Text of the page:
A Kenton County grand jury indicted the four-year veteran on one count of marijuana trafficking in excess of 8 ounces, a felony count that carries up to five years in jail. He’s scheduled for arraignment on Jan. 30.
Simpson is the third Bengals player to get in trouble with the law since last July. Running back Cedric Benson served five days in a Texas jail for assault and was suspended for one game by the NFL. Cornerback Adam “Pacman” Jones pleaded guilty Wednesday to disorderly conduct at a Cincinnati bar last summer and was sentenced to community service.
All three players can become free agents after completing the final years on their contracts.
A Bengals spokesman said the team was aware of Simpson’s indictment but had no comment.
Simpson has been under investigation since September, when agents from California tracked a package shipped to the receiver’s home in northern Kentucky. They said it contained 2 ½ pounds of marijuana. No charges were filed at that time.
Simpson’s girlfriend accepted the package at the home, said Michelle Gregory, a spokeswoman for the California Department of Justice. Teammate Anthony Collins was visiting Simpson’s home at the time, but was cleared of any involvement.
A search of Simpson’s home also turned up 6 more pounds of marijuana, smoking pipes and scales, authorities said.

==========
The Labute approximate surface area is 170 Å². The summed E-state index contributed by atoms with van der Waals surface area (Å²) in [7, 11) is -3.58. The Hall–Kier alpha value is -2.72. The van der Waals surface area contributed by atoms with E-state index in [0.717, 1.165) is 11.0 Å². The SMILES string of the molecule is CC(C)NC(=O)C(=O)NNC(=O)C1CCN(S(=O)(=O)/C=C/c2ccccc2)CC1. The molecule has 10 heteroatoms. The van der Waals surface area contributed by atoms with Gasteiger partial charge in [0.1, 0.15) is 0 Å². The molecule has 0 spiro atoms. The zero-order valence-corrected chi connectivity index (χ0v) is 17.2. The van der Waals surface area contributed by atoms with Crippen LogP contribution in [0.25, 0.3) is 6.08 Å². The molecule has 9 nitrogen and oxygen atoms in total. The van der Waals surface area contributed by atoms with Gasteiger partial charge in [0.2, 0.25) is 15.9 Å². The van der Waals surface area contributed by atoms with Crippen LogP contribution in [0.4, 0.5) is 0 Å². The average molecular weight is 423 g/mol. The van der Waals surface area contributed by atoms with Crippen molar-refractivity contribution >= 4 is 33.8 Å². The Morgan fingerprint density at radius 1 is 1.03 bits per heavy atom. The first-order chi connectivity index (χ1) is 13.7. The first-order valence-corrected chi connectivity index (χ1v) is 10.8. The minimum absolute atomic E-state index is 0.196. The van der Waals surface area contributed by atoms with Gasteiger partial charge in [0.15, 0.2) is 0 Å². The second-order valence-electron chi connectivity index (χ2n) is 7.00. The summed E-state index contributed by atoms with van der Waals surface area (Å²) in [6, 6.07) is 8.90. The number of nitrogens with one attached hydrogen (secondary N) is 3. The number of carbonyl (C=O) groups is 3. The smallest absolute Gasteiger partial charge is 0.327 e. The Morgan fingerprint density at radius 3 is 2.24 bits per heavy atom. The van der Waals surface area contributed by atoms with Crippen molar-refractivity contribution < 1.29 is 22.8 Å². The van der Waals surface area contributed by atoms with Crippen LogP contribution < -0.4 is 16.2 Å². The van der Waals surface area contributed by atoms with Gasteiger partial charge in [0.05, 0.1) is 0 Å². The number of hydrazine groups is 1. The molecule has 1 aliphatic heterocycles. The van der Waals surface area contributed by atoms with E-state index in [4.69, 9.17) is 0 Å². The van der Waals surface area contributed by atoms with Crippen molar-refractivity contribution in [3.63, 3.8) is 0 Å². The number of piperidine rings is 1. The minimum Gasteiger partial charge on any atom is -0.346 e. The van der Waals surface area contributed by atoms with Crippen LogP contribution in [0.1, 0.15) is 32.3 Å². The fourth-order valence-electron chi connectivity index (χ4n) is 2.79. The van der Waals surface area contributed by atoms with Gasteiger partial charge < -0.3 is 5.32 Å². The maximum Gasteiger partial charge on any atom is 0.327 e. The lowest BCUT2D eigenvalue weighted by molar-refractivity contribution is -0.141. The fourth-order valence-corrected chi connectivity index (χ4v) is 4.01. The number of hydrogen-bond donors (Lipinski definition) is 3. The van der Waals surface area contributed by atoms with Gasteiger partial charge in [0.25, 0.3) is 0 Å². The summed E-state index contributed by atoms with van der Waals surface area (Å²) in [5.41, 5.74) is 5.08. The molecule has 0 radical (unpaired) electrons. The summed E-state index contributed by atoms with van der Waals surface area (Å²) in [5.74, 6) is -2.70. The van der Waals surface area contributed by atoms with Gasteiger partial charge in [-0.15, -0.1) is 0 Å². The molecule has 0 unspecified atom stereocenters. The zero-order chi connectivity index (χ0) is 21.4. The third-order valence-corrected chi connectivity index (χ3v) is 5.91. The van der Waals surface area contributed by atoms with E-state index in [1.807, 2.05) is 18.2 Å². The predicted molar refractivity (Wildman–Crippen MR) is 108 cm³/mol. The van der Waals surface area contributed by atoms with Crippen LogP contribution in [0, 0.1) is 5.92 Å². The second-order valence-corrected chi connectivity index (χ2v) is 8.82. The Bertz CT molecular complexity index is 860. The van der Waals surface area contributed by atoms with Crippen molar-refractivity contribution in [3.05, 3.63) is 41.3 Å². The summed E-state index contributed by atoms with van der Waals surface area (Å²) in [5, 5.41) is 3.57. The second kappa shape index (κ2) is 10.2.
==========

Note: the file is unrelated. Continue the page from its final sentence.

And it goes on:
Simpson hasn’t spoken about the package or the investigation with the media. The second-round draft pick from Coastal Carolina had his best season yet, catching 53 passes for 758 yards and four touchdowns. The Bengals won a wild card playoff berth but lost to Houston in the first round.
Simpson finished third in catches on the team behind rookie receiver A.J. Green and tight end Jermaine Gresham. His most visible moment came in during a 23-16 win over Arizona on Dec. 24, when he vaulted over a linebacker and landed on his feet in the end zone like a gymnast.
He was inconsistent as the Bengals’ No. 2 receiver, held to two or fewer catches in seven games. He had three catches for only 33 yards in the playoff loss at Houston.
The Bengals had 10 players arrested during a 10-month span from April 2006 to June 2007. Receiver Chris Henry was the biggest repeat offender, one of the factors in NFL Commissioner Roger Goodell cracking down on player misconduct.
The Bengals managed to stay out of trouble for the most part until last July, when Benson was arrested in Texas following an altercation with a roommate in Texas and Jones was arrested in downtown Cincinnati.
Both were subject to punishment from the NFL even though their arrests occurred during the lockout.
Benson initially received a three-game suspension from the NFL that was reduced to one game after an appeal, which he served during the season. Jones also is a repeat offender and subject to league discipline should he sign with another team.
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